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  3. I’ve always loved watching curling in the Olympics, and had no idea there was so much “madness” about it. It is great that so many have their chance to shine. Love that you wrote a poem about it1

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    • Thanks, Linda! “Madness” is a good word to describe the hype around a great shot. This week’s Brier was held in St. John’s Newfoundland, where the host team is strong and a gold medal contender. Talk about crowd noise every time their beloved team made a good shot! It was hard for the other teams on the ice (four rinks are playing simultaneously during the round robin) to keep concentration, let alone communicate.

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  4. Violet, that is really interesting. I have no background knowledge of the sport….so when I see it I’m drawn to watching it but don’t know how. This poem is power packed with the feel of the game through the language used. I have learned a thing or two — bonus points for me. I especially like, “now the house is getting full”. All this love for a sport….I imagine brings folks to watch….but a house full must also be rocks on the ice. Thanks for sharing this.
    Have a great week!

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    • Thank you, Linda. And yes, bonus points for you. The “house” in curling is the circle area that looks like a target. Every rock in that area is said to be in the house. Both sides throw rocks in the house and the one or ones closest to the middle of the target (called the “button”) after each of the four players has thrown their 2 rocks each per end, scores a point. (Maybe that’s more than you wanted to know 🙂

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  5. Wow, I have no idea what your poem means, but it’s cool to be introduced to a whole new world! Ruth, thereisnosuchthingasagodforsakentown.blogspot.com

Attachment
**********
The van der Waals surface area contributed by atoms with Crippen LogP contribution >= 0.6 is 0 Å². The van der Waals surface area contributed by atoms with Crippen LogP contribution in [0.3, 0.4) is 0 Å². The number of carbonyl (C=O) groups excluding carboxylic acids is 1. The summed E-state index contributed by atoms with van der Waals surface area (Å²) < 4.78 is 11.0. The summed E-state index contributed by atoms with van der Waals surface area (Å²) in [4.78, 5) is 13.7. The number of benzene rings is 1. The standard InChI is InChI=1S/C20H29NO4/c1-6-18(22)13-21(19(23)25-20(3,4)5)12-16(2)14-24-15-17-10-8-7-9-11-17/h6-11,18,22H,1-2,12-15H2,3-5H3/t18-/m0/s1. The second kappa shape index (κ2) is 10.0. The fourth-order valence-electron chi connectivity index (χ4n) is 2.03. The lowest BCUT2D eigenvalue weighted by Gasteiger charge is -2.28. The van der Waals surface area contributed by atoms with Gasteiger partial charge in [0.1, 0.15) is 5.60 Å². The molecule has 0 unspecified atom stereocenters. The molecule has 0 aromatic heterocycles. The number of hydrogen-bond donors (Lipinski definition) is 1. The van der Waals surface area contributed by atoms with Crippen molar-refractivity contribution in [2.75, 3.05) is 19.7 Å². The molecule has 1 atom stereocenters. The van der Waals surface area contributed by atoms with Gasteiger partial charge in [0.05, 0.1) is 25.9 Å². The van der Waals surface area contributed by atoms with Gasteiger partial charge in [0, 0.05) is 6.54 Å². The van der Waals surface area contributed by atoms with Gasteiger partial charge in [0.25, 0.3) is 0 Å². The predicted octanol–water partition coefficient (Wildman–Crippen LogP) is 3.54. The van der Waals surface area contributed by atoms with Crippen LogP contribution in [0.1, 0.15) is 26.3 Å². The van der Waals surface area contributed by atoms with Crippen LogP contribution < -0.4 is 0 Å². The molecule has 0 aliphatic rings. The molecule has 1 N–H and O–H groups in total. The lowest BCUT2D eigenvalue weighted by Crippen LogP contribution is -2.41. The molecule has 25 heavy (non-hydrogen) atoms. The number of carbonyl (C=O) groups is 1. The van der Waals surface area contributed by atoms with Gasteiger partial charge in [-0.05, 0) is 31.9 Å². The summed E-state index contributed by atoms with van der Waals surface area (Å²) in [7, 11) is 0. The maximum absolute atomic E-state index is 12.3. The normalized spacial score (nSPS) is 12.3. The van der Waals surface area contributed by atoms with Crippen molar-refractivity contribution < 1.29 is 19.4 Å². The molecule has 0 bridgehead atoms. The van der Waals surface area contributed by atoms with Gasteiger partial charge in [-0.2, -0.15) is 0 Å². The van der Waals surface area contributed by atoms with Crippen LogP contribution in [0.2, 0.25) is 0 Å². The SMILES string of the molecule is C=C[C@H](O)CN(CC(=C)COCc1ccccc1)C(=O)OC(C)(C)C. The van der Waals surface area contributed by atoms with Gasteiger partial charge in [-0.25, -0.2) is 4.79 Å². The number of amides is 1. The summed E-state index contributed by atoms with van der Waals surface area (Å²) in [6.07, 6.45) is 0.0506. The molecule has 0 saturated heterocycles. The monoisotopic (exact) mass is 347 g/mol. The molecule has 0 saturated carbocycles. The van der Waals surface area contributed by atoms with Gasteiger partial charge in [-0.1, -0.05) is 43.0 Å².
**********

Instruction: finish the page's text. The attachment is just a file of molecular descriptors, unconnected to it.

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  6. I am always so intrigued by the curling matches during the Olympics. I don’t understand it at all, but it’s pretty cool to watch. And I do love that anyone can be a participant. Isn’t it fun, too, that it has it’s own language?

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    • Thanks Dori! It really is quite simple. Four players per side throw 2 rocks each per end. They throw them in the same order each time (lead, second, third, skip). The skip is the person who holds the broom as a target for the player to aim for, and the two people not throwing sweep the rock. The slightly pebbled ice and the sweeping plus the speed and amount of rotation that is thrown causes the rock to curve (curl). This allows rocks to end up in seemingly impossible places on the circular target (called the “house”). After all 16 rocks have been thrown, the rock or rocks closest to the centre of the target (“button”) count 1point per rock for the team who threw them. The team that throws the last rock each end has “hammer” (a big advantage). When your team scores, the other team then has hammer in the next end. Scoring a point when you don’t have hammer is called a “steal.” The physics of the game (with its use of angles) is also somewhat like pool or snooker.